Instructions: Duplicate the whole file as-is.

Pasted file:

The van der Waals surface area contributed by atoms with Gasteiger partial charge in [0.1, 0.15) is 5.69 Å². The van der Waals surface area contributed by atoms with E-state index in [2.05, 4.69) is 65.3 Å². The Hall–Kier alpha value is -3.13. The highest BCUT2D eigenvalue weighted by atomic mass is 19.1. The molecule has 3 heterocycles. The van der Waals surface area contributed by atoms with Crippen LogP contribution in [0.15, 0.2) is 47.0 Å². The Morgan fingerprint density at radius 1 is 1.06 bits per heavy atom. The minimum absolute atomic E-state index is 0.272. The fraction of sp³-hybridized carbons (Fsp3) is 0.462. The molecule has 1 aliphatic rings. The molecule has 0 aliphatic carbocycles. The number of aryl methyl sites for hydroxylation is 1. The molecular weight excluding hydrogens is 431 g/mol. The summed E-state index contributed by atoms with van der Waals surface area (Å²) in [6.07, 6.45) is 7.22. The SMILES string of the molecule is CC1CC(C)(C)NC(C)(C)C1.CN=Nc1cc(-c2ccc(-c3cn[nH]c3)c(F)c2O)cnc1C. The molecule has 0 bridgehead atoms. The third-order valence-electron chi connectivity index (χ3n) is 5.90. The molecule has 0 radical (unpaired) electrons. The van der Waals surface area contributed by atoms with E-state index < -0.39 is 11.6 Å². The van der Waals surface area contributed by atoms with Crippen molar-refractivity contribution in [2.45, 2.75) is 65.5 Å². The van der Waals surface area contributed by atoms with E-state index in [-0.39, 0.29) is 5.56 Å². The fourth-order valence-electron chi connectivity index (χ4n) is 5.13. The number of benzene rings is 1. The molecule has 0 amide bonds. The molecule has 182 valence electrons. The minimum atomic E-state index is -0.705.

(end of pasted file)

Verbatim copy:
The van der Waals surface area contributed by atoms with Gasteiger partial charge in [0.1, 0.15) is 5.69 Å². The van der Waals surface area contributed by atoms with E-state index in [2.05, 4.69) is 65.3 Å². The Hall–Kier alpha value is -3.13. The highest BCUT2D eigenvalue weighted by atomic mass is 19.1. The molecule has 3 heterocycles. The van der Waals surface area contributed by atoms with Crippen LogP contribution in [0.15, 0.2) is 47.0 Å². The Morgan fingerprint density at radius 1 is 1.06 bits per heavy atom. The minimum absolute atomic E-state index is 0.272. The fraction of sp³-hybridized carbons (Fsp3) is 0.462. The molecule has 1 aliphatic rings. The molecule has 0 aliphatic carbocycles. The number of aryl methyl sites for hydroxylation is 1. The molecular weight excluding hydrogens is 431 g/mol. The summed E-state index contributed by atoms with van der Waals surface area (Å²) in [6.07, 6.45) is 7.22. The SMILES string of the molecule is CC1CC(C)(C)NC(C)(C)C1.CN=Nc1cc(-c2ccc(-c3cn[nH]c3)c(F)c2O)cnc1C. The molecule has 0 bridgehead atoms. The third-order valence-electron chi connectivity index (χ3n) is 5.90. The molecule has 0 radical (unpaired) electrons. The van der Waals surface area contributed by atoms with E-state index < -0.39 is 11.6 Å². The van der Waals surface area contributed by atoms with Crippen molar-refractivity contribution in [2.45, 2.75) is 65.5 Å². The van der Waals surface area contributed by atoms with E-state index in [-0.39, 0.29) is 5.56 Å². The fourth-order valence-electron chi connectivity index (χ4n) is 5.13. The number of benzene rings is 1. The molecule has 0 amide bonds. The molecule has 182 valence electrons. The minimum atomic E-state index is -0.705.